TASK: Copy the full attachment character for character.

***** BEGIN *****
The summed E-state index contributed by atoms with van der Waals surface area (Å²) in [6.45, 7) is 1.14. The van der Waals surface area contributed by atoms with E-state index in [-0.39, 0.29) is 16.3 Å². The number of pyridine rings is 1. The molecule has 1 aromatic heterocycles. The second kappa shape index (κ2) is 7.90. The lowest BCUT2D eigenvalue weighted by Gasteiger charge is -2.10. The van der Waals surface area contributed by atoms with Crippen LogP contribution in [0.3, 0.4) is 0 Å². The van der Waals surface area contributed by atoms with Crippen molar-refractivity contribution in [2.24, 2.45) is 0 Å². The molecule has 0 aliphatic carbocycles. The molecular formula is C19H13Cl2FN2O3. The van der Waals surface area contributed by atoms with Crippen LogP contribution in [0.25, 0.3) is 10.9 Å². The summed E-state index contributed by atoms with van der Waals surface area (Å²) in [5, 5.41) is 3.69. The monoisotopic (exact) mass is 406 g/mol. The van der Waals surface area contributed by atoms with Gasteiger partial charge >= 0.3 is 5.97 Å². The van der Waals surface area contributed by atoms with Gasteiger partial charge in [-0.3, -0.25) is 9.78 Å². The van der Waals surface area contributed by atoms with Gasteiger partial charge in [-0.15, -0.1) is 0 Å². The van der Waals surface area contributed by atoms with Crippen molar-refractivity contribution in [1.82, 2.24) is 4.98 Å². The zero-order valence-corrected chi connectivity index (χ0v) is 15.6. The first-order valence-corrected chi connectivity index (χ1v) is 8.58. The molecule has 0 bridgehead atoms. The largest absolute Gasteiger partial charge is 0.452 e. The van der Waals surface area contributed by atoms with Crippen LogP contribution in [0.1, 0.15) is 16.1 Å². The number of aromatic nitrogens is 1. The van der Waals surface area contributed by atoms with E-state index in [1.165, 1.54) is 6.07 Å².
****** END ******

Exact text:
The summed E-state index contributed by atoms with van der Waals surface area (Å²) in [6.45, 7) is 1.14. The van der Waals surface area contributed by atoms with E-state index in [-0.39, 0.29) is 16.3 Å². The number of pyridine rings is 1. The molecule has 1 aromatic heterocycles. The second kappa shape index (κ2) is 7.90. The lowest BCUT2D eigenvalue weighted by Gasteiger charge is -2.10. The van der Waals surface area contributed by atoms with Crippen LogP contribution in [0.3, 0.4) is 0 Å². The van der Waals surface area contributed by atoms with Crippen molar-refractivity contribution in [2.24, 2.45) is 0 Å². The molecule has 0 aliphatic carbocycles. The molecular formula is C19H13Cl2FN2O3. The van der Waals surface area contributed by atoms with Crippen LogP contribution in [0.25, 0.3) is 10.9 Å². The summed E-state index contributed by atoms with van der Waals surface area (Å²) in [5, 5.41) is 3.69. The monoisotopic (exact) mass is 406 g/mol. The van der Waals surface area contributed by atoms with Gasteiger partial charge >= 0.3 is 5.97 Å². The van der Waals surface area contributed by atoms with Gasteiger partial charge in [-0.3, -0.25) is 9.78 Å². The van der Waals surface area contributed by atoms with Gasteiger partial charge in [-0.15, -0.1) is 0 Å². The van der Waals surface area contributed by atoms with Crippen molar-refractivity contribution in [1.82, 2.24) is 4.98 Å². The zero-order valence-corrected chi connectivity index (χ0v) is 15.6. The first-order valence-corrected chi connectivity index (χ1v) is 8.58. The molecule has 0 bridgehead atoms. The largest absolute Gasteiger partial charge is 0.452 e. The van der Waals surface area contributed by atoms with Crippen LogP contribution in [0.1, 0.15) is 16.1 Å². The number of aromatic nitrogens is 1. The van der Waals surface area contributed by atoms with E-state index in [1.165, 1.54) is 6.07 Å².